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Authors Offer Advice on Creating a Mentoring Program

Two men in business suits walking down the street.

​Most company leaders know there are strategic benefits to mentoring programs, but how do you set one up?

Sherry Hartnett, founding director of the University of West Florida's Executive Mentor Program, and Bert Thornton, former Waffle House president and chief operating officer, offer advice in their book High-Impact Mentoring: A Practical Guide to Creating Value in Other People's Lives (BookLogix, 2021).

Thornton recalled the impact of a mentoring program during his tenure at Waffle House. Within five years, he said, the company had quadrupled the ranks of its middle and senior leadership potential. 

[SHRM members-only resource: Creating a Mentor Program]  

But a mentoring program does not consist only of casual chats between mentors and mentees, Thornton pointed out. What's important is the investment of quality time.

"When mentoring emerging leaders at Waffle House, I would often work a shift alongside my new mentee to see them in action," he said. "Some mentoring relationships lasted a year or two after that, but others have spanned four decades." 

It's important to have a formal program, Hartnett told SHRM Online. "It does not need to be rigid," she acknowledged, but it should be tied to business goals. "You need to have some structure to make all of that happen. Otherwise, people kind of say they're going to have a mentoring program and they throw it together. Companies need to plan and execute a mentorship program that delivers consistent, quality results to all participants." 

Thornton and Hartnett offered the following steps for creating a mentoring program:

  1. Define the reason for the program. This will help you thoughtfully shape it and get buy-in from all involved.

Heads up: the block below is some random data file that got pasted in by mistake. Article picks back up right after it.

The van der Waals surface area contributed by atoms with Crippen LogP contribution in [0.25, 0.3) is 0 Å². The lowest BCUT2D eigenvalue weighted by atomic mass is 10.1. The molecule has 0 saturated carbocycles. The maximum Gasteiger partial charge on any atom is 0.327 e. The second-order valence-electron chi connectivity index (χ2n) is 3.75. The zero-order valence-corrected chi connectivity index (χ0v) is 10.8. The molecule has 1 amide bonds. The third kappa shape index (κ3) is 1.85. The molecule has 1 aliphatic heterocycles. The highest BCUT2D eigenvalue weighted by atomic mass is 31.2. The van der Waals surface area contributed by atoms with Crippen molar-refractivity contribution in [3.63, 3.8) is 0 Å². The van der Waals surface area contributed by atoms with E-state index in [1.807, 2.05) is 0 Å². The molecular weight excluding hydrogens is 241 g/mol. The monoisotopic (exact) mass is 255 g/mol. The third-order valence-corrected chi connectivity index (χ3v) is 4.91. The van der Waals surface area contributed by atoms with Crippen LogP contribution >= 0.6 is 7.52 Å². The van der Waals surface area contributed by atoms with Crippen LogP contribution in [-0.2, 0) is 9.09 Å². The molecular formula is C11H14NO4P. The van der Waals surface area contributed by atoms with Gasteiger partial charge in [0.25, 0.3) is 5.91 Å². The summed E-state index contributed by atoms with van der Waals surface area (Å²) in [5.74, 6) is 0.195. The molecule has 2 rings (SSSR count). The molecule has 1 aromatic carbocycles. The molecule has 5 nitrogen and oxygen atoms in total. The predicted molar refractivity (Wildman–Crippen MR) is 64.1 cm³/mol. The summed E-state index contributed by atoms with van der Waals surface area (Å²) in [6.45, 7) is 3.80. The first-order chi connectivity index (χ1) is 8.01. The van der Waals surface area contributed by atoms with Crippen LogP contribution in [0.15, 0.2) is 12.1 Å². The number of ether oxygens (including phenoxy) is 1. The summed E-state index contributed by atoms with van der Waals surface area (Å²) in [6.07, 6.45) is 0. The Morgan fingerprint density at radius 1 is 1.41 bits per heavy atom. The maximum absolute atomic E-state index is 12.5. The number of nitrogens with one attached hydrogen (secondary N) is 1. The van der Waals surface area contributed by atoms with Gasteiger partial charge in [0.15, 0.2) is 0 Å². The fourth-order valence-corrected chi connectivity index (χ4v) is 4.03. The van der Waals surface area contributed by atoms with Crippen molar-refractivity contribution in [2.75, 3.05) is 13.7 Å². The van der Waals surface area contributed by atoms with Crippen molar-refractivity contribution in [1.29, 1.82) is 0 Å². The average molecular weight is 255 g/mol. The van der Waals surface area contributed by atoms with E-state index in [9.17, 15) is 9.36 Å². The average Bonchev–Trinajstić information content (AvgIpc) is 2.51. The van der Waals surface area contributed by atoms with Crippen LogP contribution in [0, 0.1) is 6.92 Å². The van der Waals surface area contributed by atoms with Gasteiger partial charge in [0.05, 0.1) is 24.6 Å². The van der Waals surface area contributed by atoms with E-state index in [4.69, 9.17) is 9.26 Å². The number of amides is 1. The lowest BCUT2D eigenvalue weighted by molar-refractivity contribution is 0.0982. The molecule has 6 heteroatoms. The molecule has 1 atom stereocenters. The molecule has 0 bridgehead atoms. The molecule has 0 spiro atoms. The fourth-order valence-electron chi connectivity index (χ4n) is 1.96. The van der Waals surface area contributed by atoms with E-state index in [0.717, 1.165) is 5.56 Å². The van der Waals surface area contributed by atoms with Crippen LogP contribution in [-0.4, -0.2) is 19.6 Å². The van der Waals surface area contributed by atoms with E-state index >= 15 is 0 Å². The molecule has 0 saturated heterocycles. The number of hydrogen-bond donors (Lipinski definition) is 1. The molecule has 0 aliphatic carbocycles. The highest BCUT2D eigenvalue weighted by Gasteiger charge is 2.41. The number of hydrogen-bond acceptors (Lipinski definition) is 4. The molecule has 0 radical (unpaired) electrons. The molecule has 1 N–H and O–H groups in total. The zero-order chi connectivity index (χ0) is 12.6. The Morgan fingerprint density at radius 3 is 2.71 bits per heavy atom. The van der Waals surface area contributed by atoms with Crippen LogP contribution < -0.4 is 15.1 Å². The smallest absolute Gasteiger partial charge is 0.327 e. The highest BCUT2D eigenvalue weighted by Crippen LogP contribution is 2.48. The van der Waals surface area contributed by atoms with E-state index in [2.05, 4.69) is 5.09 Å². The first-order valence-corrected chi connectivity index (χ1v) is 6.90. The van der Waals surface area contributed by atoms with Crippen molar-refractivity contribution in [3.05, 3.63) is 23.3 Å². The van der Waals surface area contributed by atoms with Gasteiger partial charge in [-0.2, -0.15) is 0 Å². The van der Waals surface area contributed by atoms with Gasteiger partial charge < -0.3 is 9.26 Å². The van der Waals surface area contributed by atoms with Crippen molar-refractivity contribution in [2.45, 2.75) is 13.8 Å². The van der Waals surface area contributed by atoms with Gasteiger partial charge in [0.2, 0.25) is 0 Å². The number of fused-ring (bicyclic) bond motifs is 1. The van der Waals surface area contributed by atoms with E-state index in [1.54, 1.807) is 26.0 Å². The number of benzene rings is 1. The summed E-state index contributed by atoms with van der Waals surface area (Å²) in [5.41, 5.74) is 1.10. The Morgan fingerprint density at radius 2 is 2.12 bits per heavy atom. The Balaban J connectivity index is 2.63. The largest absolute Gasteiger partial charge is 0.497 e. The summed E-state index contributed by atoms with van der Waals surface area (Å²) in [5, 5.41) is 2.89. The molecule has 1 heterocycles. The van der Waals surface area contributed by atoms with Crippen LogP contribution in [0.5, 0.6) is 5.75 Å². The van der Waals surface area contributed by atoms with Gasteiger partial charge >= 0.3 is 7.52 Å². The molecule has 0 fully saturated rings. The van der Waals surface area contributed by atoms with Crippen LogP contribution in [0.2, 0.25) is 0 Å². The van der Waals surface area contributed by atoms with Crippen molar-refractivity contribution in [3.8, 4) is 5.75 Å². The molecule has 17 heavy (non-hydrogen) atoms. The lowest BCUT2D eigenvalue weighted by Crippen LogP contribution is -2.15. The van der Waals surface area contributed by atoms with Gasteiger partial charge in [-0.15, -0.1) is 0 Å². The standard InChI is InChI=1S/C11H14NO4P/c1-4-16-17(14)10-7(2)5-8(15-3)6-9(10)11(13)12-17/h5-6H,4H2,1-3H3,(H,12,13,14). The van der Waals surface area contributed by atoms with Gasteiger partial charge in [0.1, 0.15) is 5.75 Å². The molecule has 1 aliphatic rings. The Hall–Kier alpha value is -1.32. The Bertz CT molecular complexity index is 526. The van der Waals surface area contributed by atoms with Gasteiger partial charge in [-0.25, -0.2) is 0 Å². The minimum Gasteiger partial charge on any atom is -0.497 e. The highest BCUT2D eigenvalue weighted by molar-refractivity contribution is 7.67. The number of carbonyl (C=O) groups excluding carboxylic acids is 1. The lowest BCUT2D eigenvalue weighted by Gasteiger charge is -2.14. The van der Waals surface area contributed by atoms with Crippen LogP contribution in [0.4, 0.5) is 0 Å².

"What is the value to your business and to your employees?" Hartnett asked. "Is it retention? That is a huge thing today. Is it succession planning? Is it adding diversity?"

    A mentoring program provides on-the-job training and can act as a cushion for your training budget, which may have taken a hit during the pandemic, and it can be a great retention tool.

    "A mentoring program shows employees you care about them, you're investing in them," Hartnett said.

  2. Find the right person to champion the program and make it his or her primary focus.

  3. Set goals and metrics and align the program with your business objectives.
    "Tracking this data will tell you whether your program is succeeding and what you may need to change" and show senior leaders why it should continue to be a priority, Hartnett noted.

  4. Start small, such as with a pilot program. Create systems for selecting mentors and mentees, training, communicating with participants and evaluating the program. 

    "When building the program, start off with in-person orientation. If you can do this virtually, fine," Hartnett said, but conduct separate orientations with mentors and mentees about the expectations, tips and techniques. Consider having a best practices guide that ties into the orientation.

    When meeting virtually, she recommends using the organization's corporate communications platform and turning laptop cameras on. Also, have a backup plan should a technical issue develop: Do you reschedule? Do you revert to a phone call?

  5. Decide who your mentees will be so as to focus your recruitment. Will participants be new employees with high potential? Employees who have been with your organization a certain number of years? Participants should know the length of the mentorship, how they will meet, how often, goals that will be worked on and the work expectations.

  6. Provide ongoing support. Host a networking event, invite a speaker to a meeting and request regular feedback from mentors and mentees.

  7. Measure the program's progress.
    "I suggest measuring outcomes semi-annually or annually," Hartnett said. "You can also informally poll and interview participants throughout the year. And don't underestimate the little things—small tweaks can lead to significant results!"

    A mentoring program is like any other major project at an organization, Thornton said.

    "[It's] not an ad hoc thing."

Other SHRM resources
Mentoring Prepares Women for Leadership Roles in Cable Industry, SHRM Online, March 2021
Creating a Mentoring Program: Yodas Not Required, SHRM Online, March 2020
The Mentoring Guide: Helping Mentors and Mentees Succeed, SHRMStore


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